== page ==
This was a cruel twist of fate as the 206 S Dino proved to be as quick as it was beautiful. At the type's competition debut, the 1966 Sebring 12 Hours, Scarfiotti even led the race briefly just after the start. But the reliability of the car was not up to Ferrari's usual levels and teething issues prevented the Dino from converting the pace in many notable results. Highlights in 1966 included class wins at the Nürburgring and Spa and an outright victory in the Coppa Citta di Enna on Sicily.

In the second half of the year, Ludovico Scarfiotti used one of the Dinos to defend his European Hill Climb championship but struggled against Gerhard Mitter in an eight-cylinder Porsche. He did win a round and several other privateers successfully campaigned their 206 S Dinos in local events. Due to the labor trouble, only 18 examples eventually were built of the lovely little Dino. They were raced for many years, and one was even fitted with a body that resembled the much later 312 PB sports car.

Although not one of Ferrari's most successful racers, the 206 S Dino does remain as one of the prettiest cars to roll off the Maranello line. With 18 built, they are not quite as rare as the similarly styled 330 P3 and 330 P4 models but they are still highly sought after and quite a few have been in the same hands for many years. 

The third Dino Spyder built was raced extensively, then sidelined with a seized engine in 1969. A new block was eventually cast and the car was back on track. (Photo: Wouter Melissen)
The car coming up for sale in Monaco, chassis 006, was the third production 206 S Dino and supplied new to Colonel Ronnie J. Hoare's Marenello Concessionaires Racing Team. It was raced all around Europe by the likes of Mike Parkes, David Piper and Mike Hailwood in the striking Maranello Concessionaires colors. 

Parkes achieved the car's best result when finished sixth overall and first in class during the British Grand Prix at Brands Hatch. In August of 1967, Ronnie Hoare sold the 206 S Dino on to privateer racer Gustaf Dieden through the Swedish Ferrari concessionaire.

Dieden raced the car at several events before a crash forced him to return the car to Maranello to have the left-front corner repaired. The Dino was later sold and campaigned by fellow Swedes Hans Wangstre and Evert Christofferson under the Team Bam-Bam in such international events as the Nürburgring 1000 km and Targa Florio.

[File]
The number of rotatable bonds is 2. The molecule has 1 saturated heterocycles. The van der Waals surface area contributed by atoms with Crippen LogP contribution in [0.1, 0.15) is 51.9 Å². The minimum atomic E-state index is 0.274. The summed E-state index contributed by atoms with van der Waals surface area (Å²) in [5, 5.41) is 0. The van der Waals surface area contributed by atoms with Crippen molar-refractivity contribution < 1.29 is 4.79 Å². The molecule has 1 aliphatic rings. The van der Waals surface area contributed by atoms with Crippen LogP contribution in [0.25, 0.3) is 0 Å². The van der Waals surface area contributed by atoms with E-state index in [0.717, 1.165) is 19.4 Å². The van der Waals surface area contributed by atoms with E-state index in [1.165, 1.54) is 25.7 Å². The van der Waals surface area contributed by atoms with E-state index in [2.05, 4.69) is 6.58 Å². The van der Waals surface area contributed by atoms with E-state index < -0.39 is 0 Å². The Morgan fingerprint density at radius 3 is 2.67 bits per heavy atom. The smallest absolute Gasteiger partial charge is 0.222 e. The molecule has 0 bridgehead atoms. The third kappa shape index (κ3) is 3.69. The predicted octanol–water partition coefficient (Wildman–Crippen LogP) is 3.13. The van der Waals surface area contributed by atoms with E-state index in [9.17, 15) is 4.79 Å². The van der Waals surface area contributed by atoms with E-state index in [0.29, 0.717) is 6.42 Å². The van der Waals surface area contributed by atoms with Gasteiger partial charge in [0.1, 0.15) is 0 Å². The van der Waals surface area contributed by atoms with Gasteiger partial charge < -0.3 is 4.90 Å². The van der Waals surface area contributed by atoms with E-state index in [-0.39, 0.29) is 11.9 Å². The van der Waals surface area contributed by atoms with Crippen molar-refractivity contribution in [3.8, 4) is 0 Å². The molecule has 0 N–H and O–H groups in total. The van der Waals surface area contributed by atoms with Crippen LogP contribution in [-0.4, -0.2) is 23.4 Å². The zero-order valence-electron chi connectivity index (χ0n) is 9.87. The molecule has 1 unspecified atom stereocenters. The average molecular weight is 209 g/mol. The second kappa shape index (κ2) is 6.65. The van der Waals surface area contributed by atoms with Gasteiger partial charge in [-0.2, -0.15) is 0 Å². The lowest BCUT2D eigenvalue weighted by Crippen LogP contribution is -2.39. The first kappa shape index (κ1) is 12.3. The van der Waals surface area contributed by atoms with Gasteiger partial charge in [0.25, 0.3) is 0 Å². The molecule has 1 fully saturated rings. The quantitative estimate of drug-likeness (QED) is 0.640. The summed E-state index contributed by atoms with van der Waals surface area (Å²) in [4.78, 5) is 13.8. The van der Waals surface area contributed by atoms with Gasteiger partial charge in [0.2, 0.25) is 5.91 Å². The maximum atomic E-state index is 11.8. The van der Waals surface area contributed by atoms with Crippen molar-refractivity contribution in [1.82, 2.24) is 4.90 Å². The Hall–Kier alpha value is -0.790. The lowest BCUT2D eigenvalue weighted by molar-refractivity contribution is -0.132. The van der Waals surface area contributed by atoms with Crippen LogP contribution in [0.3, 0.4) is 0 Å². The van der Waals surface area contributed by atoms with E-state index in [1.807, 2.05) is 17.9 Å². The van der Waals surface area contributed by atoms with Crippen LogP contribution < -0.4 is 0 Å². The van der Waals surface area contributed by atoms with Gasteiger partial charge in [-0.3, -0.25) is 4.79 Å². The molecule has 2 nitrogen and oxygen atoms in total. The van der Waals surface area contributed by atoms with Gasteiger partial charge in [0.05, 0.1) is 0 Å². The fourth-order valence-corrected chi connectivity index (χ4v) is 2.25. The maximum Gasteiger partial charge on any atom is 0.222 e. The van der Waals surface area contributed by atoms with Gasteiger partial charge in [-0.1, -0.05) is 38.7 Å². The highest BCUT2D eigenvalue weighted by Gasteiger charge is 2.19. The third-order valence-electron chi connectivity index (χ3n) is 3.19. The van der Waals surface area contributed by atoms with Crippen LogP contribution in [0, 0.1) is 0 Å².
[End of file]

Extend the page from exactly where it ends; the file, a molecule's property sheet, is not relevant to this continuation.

In 1969, the V6 seized and it was replaced by an experimental Volvo engine, effectively ending its competitive racing career. The current owner acquired the car soon after and put it in storage until a replacement engine could be found. Eventually, the original drawings were used to cast a series of four new blocks in the late 1980s; the owner also had bought a second chassis with a damaged engine.

The last Dino Spyder, restored and repainted, was seen at the recent Retromobile in Paris. It's now offered for sale by a London collector-car dealer. (Photo: Wouter Melissen)

Following a full restoration, the car was campaigned in historic events by various drivers. In more-recent years, chassis 006 has been meticulously restored by Tim Samways to its original specification and colors. It is seen here both prior and after the recent restoration, at the 2004 Nürburgring Old Timer Grand Prix and the 2012 Techno Classica.

On May 12, this lovely machine with just four owners from new will be offered for the first time since 1970 by RM Auctions in their Monaco sale. 

The final 206 S Dino produced, chassis 032, is believed to have been sold new to Vincenzo Arcuri. He had the car road registered and apparently never raced it in period. It subsequently passed through the hands of such noted collectors as Corrado Cuppelini, Piere Bardinon, Robert Lamplough and Jacques Setton. The current owner acquired it in 2001 and had it prepared for racing. 

Wouter Melissen  |